Mania is a convenient go-to word prevalent in pop culture but problematic when blanketed socially, particularly in respect to psychosis and its potential to undermine patient integrity.


  • Hypomania / Hypomanic Episodes: Milder symptoms of mania in bipolar disorder without the presence of psychosis.
  • Psychosis: A severe mental condition in which thought and emotions are so affected that contact is lost with external reality.
  • Mixed Manic Episodes: Occur when a person exhibits symptoms of both depression and mania, or depression and hypomania.
  • Delusion: A false belief based on incorrect inference about external reality that is firmly sustained despite what almost everybody else believes and despite what constitutes incontrovertible and obvious proof or evidence to the contrary (NIH).

My own providers have been incorrectly using mania as a blanket term in my treatments, myself included. Meanwhile, I experience mixed-hypomania almost exclusively. Zero psychosis or delusion. In other words, I never think I am Jesus walking incarnate when hypomanic… I just think I’m Kan(ye) instead.

Social Stigmas of Bipolar Are Not Good

The stigma bipolar mania can have socially is significant. Particularly if authorities get involved (like police). People expect me to be delusional when I’m not, leading to rapid (belittling) dismissals from friends, family and authorities.

The social expectation of mania is not great. Remember that not everyone “manic” is experiencing psychosis. I’ve never had psychosis in my life but suffer 3-5 mixed hypomanic episodes per week, even per day.

It’s exhausting. Unmercifully exhausting and emotionally befuddling. Imagine not knowing how you’ll feel 5 min from now, then having how you feel shift suddenly without influence or reason in the opposite direction. Like a comet into ocean tides I splash and spill; seasick from perpetual motion.

You can watch these earth-turning shifts twist on a dime just in facial expressions alone. “What just happened” and “Where did you just go” is commonly asked.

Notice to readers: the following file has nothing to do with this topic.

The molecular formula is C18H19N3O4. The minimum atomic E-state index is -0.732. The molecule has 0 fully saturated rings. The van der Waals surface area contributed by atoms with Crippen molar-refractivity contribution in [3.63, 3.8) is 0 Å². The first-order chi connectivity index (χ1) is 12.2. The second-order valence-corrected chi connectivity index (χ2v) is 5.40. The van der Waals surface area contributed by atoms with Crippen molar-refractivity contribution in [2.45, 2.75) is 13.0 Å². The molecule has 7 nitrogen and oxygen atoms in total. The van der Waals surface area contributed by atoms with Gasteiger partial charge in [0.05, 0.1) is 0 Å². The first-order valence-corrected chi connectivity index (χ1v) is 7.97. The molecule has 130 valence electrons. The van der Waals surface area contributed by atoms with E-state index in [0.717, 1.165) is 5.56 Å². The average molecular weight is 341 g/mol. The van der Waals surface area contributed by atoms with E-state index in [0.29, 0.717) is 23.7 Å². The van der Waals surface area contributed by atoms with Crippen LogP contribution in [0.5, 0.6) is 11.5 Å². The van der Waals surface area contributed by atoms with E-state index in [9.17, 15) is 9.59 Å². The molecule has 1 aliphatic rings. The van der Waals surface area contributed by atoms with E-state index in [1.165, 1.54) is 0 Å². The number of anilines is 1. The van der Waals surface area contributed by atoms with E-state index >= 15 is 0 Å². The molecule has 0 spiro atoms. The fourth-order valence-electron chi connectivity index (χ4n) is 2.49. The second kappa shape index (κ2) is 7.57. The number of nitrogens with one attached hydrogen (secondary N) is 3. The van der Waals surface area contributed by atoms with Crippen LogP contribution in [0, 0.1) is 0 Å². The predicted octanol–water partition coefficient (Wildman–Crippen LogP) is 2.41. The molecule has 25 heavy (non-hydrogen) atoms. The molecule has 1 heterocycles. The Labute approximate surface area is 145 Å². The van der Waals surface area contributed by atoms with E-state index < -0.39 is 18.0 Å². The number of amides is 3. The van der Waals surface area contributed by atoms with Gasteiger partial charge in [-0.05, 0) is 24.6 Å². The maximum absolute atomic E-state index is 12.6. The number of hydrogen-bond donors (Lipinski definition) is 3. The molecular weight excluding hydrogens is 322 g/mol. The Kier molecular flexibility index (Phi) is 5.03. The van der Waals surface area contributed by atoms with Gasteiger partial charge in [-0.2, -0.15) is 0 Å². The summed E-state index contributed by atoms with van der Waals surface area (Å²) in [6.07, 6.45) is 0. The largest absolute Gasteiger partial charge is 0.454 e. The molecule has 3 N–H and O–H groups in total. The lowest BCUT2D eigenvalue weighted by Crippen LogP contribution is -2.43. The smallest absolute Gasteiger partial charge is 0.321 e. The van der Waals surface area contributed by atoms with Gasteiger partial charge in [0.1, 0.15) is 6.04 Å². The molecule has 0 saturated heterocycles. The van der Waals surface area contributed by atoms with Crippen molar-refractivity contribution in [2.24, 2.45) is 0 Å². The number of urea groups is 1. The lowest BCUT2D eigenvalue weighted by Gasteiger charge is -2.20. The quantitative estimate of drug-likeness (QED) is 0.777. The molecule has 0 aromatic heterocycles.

Holding on for dear life, that’s what. And nowhere good, that’s where.

Think you know your illness perfectly? Have a family member’s illness perfectly pegged? Test that theory with more knowledge. Often. Or just ask.

Bipolar Disorder: Type 1, Type 2 & Rapid Cycling

The reality of Bipolar is a wildly varying spectrum of symptoms not everyone experiences. Highlighting one of the key differences between Type 1, Type 2 and Rapid Cycling Bipolar Disorder is frequency and severity of symptoms. The respective day-to-day struggles within each type behave very differently person to person and illness to illness. In some cases looking nothing alike.


  • Bipolar I Disorder: defined by manic episodes that last for at least 7 days (nearly every day for most of the day) or by manic symptoms that are so severe that the person needs immediate medical care. Usually, depressive episodes occur as well, typically lasting at least 2 weeks. (NIH)
  • Bipolar II Disorder: defined by a pattern of depressive episodes and hypomanic episodes. The hypomanic episodes are less severe than the manic episodes in bipolar I disorder (NIH).
  • Rapid Cycling Bipolar Disorder (RCBD): is defined as four or more affective episodes (depression, mania or hypomania) within 1 year. RCBD has a high point of prevalence (from 10% to 20% among clinical bipolar samples) and is associated with greater severity, longer illness duration, worse global functioning and higher suicidal risk, but there is no consensus on treatment option (NIH).

The nature of RCBD makes it extremely hard to medicate. I experience symptoms daily, and hypomanic episodes sometimes cycling multiple times in any given day, far beyond the RCBD criteria. Of course, my entire diagnosis depends on the accuracy of one solitary “professional opinion” and could very much be wrong (despite their “100%” confidence level).

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